an order processing system operative to facilitate fulfillment of the order in response to the communication; and
wherein the system interface is further operative to end the session upon having received all of the order.
23. The apparatus of claim 22 wherein the indication received from the selected order taking point comprises an acknowledgement from the order taking point in response to the communication of an order component thereto, and wherein the order processing system is further operative to process each of the received acknowledgements to facilitate fulfillment of the order.
24. The apparatus of claim 23, wherein the system interface is further operative to establish an audio connection between the point of sale location and the selected order taking point in response to the session request, and wherein the communication of the at least one order component is via the audio connection.
25. The apparatus of claim 24, wherein the plurality of order taking points includes at least one order taking point located at a store, further wherein the order processing system is operative to detect a failure of the system interface and operative to establish, in response to the detection of a failure, at least an audio link between the point of sale location and at least one order taking point located at the store.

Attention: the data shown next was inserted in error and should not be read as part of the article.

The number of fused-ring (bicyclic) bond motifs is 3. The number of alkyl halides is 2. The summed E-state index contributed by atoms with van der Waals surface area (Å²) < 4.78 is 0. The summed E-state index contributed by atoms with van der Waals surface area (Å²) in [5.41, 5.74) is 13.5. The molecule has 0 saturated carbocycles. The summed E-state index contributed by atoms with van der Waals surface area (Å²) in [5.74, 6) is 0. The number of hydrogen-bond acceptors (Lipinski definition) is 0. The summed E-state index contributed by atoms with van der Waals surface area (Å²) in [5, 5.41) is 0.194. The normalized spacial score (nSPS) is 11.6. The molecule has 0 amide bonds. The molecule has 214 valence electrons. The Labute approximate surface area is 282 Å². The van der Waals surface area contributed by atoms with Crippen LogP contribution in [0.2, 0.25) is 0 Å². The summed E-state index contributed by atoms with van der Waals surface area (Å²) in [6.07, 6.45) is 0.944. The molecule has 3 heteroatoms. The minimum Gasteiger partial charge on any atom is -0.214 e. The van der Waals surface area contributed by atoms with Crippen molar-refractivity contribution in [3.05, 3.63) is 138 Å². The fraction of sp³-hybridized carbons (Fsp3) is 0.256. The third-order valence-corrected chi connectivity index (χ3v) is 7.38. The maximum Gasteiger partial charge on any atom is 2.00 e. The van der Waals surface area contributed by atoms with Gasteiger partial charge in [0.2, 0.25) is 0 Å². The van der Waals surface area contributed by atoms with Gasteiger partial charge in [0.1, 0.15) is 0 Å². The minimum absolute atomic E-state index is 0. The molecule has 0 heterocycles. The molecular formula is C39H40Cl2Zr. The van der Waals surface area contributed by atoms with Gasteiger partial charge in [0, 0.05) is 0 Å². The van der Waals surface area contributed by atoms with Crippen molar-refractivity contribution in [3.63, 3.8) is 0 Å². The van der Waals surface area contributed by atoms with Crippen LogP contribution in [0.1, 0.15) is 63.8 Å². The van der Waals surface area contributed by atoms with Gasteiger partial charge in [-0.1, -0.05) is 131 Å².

26. The apparatus of claim 24, wherein the system interface is operative to receive an audio signal from the audio connection, and perform electronic signal processing on the received audio signal, wherein the electronic signal processing includes:
echo canceling, noise canceling, speech recognizing, gain control, filtering, or combinations thereof on the received audio signal.
27. The apparatus of claim 22, wherein a first store comprises a first point of sale location and a second store comprises a second point of sale location, wherein the point of sale location comprises at least one of the first point of sale location and the second point of sale location, further wherein the selected order taking point is operative to connect to either the first point of sale location or the second point of sale location.
28. The apparatus of claim 22, wherein a first store comprises a first point of sale location and a second point of sale location, wherein the point of sale location comprises at least one of the first point of sale location and the second point of sale location, further wherein the selected order taking point is operative to connect to either the first point of sale location or the second point of sale location.
29. The apparatus of claim 22, wherein the order taking point is located at a different geographical location than the point of sale location.